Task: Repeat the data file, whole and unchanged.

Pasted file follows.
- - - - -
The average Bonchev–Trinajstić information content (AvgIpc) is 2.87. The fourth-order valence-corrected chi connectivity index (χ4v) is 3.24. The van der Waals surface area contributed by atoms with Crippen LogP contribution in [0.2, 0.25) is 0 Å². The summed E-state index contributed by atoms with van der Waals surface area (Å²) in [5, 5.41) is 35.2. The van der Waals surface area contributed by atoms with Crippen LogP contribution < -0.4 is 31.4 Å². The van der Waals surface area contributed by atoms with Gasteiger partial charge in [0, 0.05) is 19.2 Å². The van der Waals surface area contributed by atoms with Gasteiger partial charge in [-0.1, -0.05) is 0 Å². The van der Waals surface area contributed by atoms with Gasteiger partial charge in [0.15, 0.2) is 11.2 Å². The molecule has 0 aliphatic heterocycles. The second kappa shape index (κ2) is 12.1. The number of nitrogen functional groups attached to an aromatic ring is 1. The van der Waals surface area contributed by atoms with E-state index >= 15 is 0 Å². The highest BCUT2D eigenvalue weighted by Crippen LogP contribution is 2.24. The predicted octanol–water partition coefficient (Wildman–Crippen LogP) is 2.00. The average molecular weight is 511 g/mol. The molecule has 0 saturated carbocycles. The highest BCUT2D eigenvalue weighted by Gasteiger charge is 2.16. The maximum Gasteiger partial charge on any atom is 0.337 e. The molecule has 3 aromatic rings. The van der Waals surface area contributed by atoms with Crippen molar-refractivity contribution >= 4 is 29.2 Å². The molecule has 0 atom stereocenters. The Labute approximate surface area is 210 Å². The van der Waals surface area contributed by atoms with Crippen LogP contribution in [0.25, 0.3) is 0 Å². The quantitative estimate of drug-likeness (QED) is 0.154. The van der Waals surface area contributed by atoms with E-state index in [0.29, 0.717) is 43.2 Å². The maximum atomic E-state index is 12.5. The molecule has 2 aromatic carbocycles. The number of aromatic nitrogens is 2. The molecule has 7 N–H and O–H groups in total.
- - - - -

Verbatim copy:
The average Bonchev–Trinajstić information content (AvgIpc) is 2.87. The fourth-order valence-corrected chi connectivity index (χ4v) is 3.24. The van der Waals surface area contributed by atoms with Crippen LogP contribution in [0.2, 0.25) is 0 Å². The summed E-state index contributed by atoms with van der Waals surface area (Å²) in [5, 5.41) is 35.2. The van der Waals surface area contributed by atoms with Crippen LogP contribution < -0.4 is 31.4 Å². The van der Waals surface area contributed by atoms with Gasteiger partial charge in [0, 0.05) is 19.2 Å². The van der Waals surface area contributed by atoms with Gasteiger partial charge in [-0.1, -0.05) is 0 Å². The van der Waals surface area contributed by atoms with Gasteiger partial charge in [0.15, 0.2) is 11.2 Å². The molecule has 0 aliphatic heterocycles. The second kappa shape index (κ2) is 12.1. The number of nitrogen functional groups attached to an aromatic ring is 1. The van der Waals surface area contributed by atoms with E-state index >= 15 is 0 Å². The highest BCUT2D eigenvalue weighted by Crippen LogP contribution is 2.24. The predicted octanol–water partition coefficient (Wildman–Crippen LogP) is 2.00. The average molecular weight is 511 g/mol. The molecule has 0 saturated carbocycles. The highest BCUT2D eigenvalue weighted by Gasteiger charge is 2.16. The maximum Gasteiger partial charge on any atom is 0.337 e. The molecule has 3 aromatic rings. The van der Waals surface area contributed by atoms with Crippen molar-refractivity contribution >= 4 is 29.2 Å². The molecule has 0 atom stereocenters. The Labute approximate surface area is 210 Å². The van der Waals surface area contributed by atoms with Crippen LogP contribution in [0.25, 0.3) is 0 Å². The quantitative estimate of drug-likeness (QED) is 0.154. The van der Waals surface area contributed by atoms with E-state index in [0.29, 0.717) is 43.2 Å². The maximum atomic E-state index is 12.5. The molecule has 2 aromatic carbocycles. The number of aromatic nitrogens is 2. The molecule has 7 N–H and O–H groups in total.